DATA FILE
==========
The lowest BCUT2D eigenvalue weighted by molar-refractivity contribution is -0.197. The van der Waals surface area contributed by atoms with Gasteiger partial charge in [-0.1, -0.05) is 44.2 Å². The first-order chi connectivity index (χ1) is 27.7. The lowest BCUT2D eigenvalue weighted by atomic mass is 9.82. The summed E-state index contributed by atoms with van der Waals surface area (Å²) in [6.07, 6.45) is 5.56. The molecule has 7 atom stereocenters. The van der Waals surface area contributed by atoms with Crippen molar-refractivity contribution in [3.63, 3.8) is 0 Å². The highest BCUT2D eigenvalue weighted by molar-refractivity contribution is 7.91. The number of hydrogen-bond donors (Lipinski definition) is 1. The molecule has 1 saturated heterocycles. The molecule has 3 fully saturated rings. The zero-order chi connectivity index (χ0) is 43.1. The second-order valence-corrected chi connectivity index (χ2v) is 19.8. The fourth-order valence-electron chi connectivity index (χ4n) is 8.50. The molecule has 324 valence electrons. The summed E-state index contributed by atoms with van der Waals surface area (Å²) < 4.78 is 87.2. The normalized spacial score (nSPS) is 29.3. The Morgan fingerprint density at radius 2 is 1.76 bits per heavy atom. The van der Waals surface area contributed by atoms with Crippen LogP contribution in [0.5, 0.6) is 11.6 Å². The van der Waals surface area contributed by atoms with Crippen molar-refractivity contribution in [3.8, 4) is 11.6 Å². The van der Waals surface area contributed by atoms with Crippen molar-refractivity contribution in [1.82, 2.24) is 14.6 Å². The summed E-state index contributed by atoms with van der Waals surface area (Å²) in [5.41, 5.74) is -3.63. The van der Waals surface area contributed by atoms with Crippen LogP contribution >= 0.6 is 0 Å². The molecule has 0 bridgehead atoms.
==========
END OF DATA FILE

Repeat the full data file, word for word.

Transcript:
The lowest BCUT2D eigenvalue weighted by molar-refractivity contribution is -0.197. The van der Waals surface area contributed by atoms with Gasteiger partial charge in [-0.1, -0.05) is 44.2 Å². The first-order chi connectivity index (χ1) is 27.7. The lowest BCUT2D eigenvalue weighted by atomic mass is 9.82. The summed E-state index contributed by atoms with van der Waals surface area (Å²) in [6.07, 6.45) is 5.56. The molecule has 7 atom stereocenters. The van der Waals surface area contributed by atoms with Crippen molar-refractivity contribution in [3.63, 3.8) is 0 Å². The highest BCUT2D eigenvalue weighted by molar-refractivity contribution is 7.91. The number of hydrogen-bond donors (Lipinski definition) is 1. The molecule has 1 saturated heterocycles. The molecule has 3 fully saturated rings. The zero-order chi connectivity index (χ0) is 43.1. The second-order valence-corrected chi connectivity index (χ2v) is 19.8. The fourth-order valence-electron chi connectivity index (χ4n) is 8.50. The molecule has 324 valence electrons. The summed E-state index contributed by atoms with van der Waals surface area (Å²) < 4.78 is 87.2. The normalized spacial score (nSPS) is 29.3. The Morgan fingerprint density at radius 2 is 1.76 bits per heavy atom. The van der Waals surface area contributed by atoms with Crippen LogP contribution in [0.5, 0.6) is 11.6 Å². The van der Waals surface area contributed by atoms with Crippen molar-refractivity contribution in [3.8, 4) is 11.6 Å². The van der Waals surface area contributed by atoms with Crippen molar-refractivity contribution in [1.82, 2.24) is 14.6 Å². The summed E-state index contributed by atoms with van der Waals surface area (Å²) in [5.41, 5.74) is -3.63. The van der Waals surface area contributed by atoms with Crippen LogP contribution >= 0.6 is 0 Å². The molecule has 0 bridgehead atoms.